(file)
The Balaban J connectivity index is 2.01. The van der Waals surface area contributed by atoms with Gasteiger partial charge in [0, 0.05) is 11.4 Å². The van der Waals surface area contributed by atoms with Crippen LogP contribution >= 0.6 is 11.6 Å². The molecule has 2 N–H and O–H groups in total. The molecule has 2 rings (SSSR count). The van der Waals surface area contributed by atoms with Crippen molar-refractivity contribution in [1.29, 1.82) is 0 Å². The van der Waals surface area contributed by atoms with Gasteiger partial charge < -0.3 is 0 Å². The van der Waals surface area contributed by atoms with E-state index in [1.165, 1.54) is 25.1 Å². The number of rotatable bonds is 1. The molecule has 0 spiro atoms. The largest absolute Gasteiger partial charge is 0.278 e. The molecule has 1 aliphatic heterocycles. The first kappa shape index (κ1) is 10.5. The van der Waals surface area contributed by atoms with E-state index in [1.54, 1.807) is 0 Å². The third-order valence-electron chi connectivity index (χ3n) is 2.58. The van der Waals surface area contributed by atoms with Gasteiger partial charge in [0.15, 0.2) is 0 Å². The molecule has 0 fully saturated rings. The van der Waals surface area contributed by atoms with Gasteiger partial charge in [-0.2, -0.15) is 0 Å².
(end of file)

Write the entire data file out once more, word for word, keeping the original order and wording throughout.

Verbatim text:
The Balaban J connectivity index is 2.01. The van der Waals surface area contributed by atoms with Gasteiger partial charge in [0, 0.05) is 11.4 Å². The van der Waals surface area contributed by atoms with Crippen LogP contribution >= 0.6 is 11.6 Å². The molecule has 2 N–H and O–H groups in total. The molecule has 2 rings (SSSR count). The van der Waals surface area contributed by atoms with Crippen molar-refractivity contribution in [1.29, 1.82) is 0 Å². The van der Waals surface area contributed by atoms with Gasteiger partial charge < -0.3 is 0 Å². The van der Waals surface area contributed by atoms with E-state index in [1.165, 1.54) is 25.1 Å². The number of rotatable bonds is 1. The molecule has 0 spiro atoms. The largest absolute Gasteiger partial charge is 0.278 e. The molecule has 1 aliphatic heterocycles. The first kappa shape index (κ1) is 10.5. The van der Waals surface area contributed by atoms with E-state index in [1.54, 1.807) is 0 Å². The third-order valence-electron chi connectivity index (χ3n) is 2.58. The van der Waals surface area contributed by atoms with Gasteiger partial charge in [0.15, 0.2) is 0 Å². The molecule has 0 fully saturated rings. The van der Waals surface area contributed by atoms with Gasteiger partial charge in [-0.2, -0.15) is 0 Å².